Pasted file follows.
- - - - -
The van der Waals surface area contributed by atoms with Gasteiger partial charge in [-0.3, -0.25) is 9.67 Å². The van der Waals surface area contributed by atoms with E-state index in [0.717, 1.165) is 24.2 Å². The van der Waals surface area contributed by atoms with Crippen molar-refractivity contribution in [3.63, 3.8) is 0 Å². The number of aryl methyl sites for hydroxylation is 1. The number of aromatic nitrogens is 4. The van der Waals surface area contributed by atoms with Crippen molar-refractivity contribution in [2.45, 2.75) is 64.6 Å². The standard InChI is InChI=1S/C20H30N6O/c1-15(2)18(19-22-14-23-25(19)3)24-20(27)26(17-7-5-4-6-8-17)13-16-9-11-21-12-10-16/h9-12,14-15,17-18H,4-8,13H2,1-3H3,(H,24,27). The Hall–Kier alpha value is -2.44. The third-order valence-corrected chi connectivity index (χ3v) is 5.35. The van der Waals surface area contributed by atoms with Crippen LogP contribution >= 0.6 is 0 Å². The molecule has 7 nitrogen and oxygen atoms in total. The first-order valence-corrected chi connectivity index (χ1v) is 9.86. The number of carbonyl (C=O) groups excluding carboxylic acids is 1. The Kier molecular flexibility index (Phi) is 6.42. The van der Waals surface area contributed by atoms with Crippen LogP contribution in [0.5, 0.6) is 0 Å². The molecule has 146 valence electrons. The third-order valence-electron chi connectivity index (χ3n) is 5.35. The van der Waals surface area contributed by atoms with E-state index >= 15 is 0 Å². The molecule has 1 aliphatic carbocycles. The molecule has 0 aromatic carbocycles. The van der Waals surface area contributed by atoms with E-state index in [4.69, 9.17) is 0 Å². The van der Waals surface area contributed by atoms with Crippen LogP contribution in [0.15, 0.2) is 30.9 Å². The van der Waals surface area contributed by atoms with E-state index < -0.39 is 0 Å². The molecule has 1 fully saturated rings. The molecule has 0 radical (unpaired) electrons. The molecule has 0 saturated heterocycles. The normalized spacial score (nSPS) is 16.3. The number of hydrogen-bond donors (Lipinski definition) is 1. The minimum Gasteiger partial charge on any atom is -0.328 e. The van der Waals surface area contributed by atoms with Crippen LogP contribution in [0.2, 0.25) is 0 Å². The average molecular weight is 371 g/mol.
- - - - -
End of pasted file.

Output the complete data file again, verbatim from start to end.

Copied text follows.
The van der Waals surface area contributed by atoms with Gasteiger partial charge in [-0.3, -0.25) is 9.67 Å². The van der Waals surface area contributed by atoms with E-state index in [0.717, 1.165) is 24.2 Å². The van der Waals surface area contributed by atoms with Crippen molar-refractivity contribution in [3.63, 3.8) is 0 Å². The number of aryl methyl sites for hydroxylation is 1. The number of aromatic nitrogens is 4. The van der Waals surface area contributed by atoms with Crippen molar-refractivity contribution in [2.45, 2.75) is 64.6 Å². The standard InChI is InChI=1S/C20H30N6O/c1-15(2)18(19-22-14-23-25(19)3)24-20(27)26(17-7-5-4-6-8-17)13-16-9-11-21-12-10-16/h9-12,14-15,17-18H,4-8,13H2,1-3H3,(H,24,27). The Hall–Kier alpha value is -2.44. The third-order valence-corrected chi connectivity index (χ3v) is 5.35. The van der Waals surface area contributed by atoms with Crippen LogP contribution >= 0.6 is 0 Å². The molecule has 7 nitrogen and oxygen atoms in total. The first-order valence-corrected chi connectivity index (χ1v) is 9.86. The number of carbonyl (C=O) groups excluding carboxylic acids is 1. The Kier molecular flexibility index (Phi) is 6.42. The van der Waals surface area contributed by atoms with Crippen LogP contribution in [0.5, 0.6) is 0 Å². The molecule has 146 valence electrons. The third-order valence-electron chi connectivity index (χ3n) is 5.35. The van der Waals surface area contributed by atoms with E-state index >= 15 is 0 Å². The molecule has 1 aliphatic carbocycles. The molecule has 0 aromatic carbocycles. The van der Waals surface area contributed by atoms with E-state index in [4.69, 9.17) is 0 Å². The van der Waals surface area contributed by atoms with Crippen LogP contribution in [0.15, 0.2) is 30.9 Å². The van der Waals surface area contributed by atoms with E-state index < -0.39 is 0 Å². The molecule has 1 fully saturated rings. The molecule has 0 radical (unpaired) electrons. The molecule has 0 saturated heterocycles. The normalized spacial score (nSPS) is 16.3. The number of hydrogen-bond donors (Lipinski definition) is 1. The minimum Gasteiger partial charge on any atom is -0.328 e. The van der Waals surface area contributed by atoms with Crippen LogP contribution in [0.2, 0.25) is 0 Å². The average molecular weight is 371 g/mol.